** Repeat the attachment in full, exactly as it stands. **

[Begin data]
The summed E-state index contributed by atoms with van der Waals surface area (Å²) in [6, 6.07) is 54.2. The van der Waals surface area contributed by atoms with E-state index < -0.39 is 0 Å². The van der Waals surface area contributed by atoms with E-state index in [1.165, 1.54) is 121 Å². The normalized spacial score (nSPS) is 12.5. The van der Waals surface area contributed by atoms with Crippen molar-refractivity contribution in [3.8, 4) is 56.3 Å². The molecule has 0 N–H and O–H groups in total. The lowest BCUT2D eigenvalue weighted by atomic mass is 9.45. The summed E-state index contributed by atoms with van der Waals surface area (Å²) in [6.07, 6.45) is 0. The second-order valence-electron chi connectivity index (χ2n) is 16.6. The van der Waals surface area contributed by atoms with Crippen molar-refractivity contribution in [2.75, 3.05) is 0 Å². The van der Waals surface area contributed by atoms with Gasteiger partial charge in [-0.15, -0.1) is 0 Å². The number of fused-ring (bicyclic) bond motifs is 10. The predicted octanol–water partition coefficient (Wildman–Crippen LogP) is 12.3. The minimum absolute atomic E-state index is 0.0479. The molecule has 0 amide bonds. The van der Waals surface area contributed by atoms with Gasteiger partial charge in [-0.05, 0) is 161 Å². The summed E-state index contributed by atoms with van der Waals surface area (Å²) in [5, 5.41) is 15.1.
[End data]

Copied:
The summed E-state index contributed by atoms with van der Waals surface area (Å²) in [6, 6.07) is 54.2. The van der Waals surface area contributed by atoms with E-state index < -0.39 is 0 Å². The van der Waals surface area contributed by atoms with E-state index in [1.165, 1.54) is 121 Å². The normalized spacial score (nSPS) is 12.5. The van der Waals surface area contributed by atoms with Crippen molar-refractivity contribution in [3.8, 4) is 56.3 Å². The molecule has 0 N–H and O–H groups in total. The lowest BCUT2D eigenvalue weighted by atomic mass is 9.45. The summed E-state index contributed by atoms with van der Waals surface area (Å²) in [6.07, 6.45) is 0. The second-order valence-electron chi connectivity index (χ2n) is 16.6. The van der Waals surface area contributed by atoms with Crippen molar-refractivity contribution in [2.75, 3.05) is 0 Å². The van der Waals surface area contributed by atoms with Gasteiger partial charge in [-0.15, -0.1) is 0 Å². The number of fused-ring (bicyclic) bond motifs is 10. The predicted octanol–water partition coefficient (Wildman–Crippen LogP) is 12.3. The minimum absolute atomic E-state index is 0.0479. The molecule has 0 amide bonds. The van der Waals surface area contributed by atoms with Gasteiger partial charge in [-0.05, 0) is 161 Å². The summed E-state index contributed by atoms with van der Waals surface area (Å²) in [5, 5.41) is 15.1.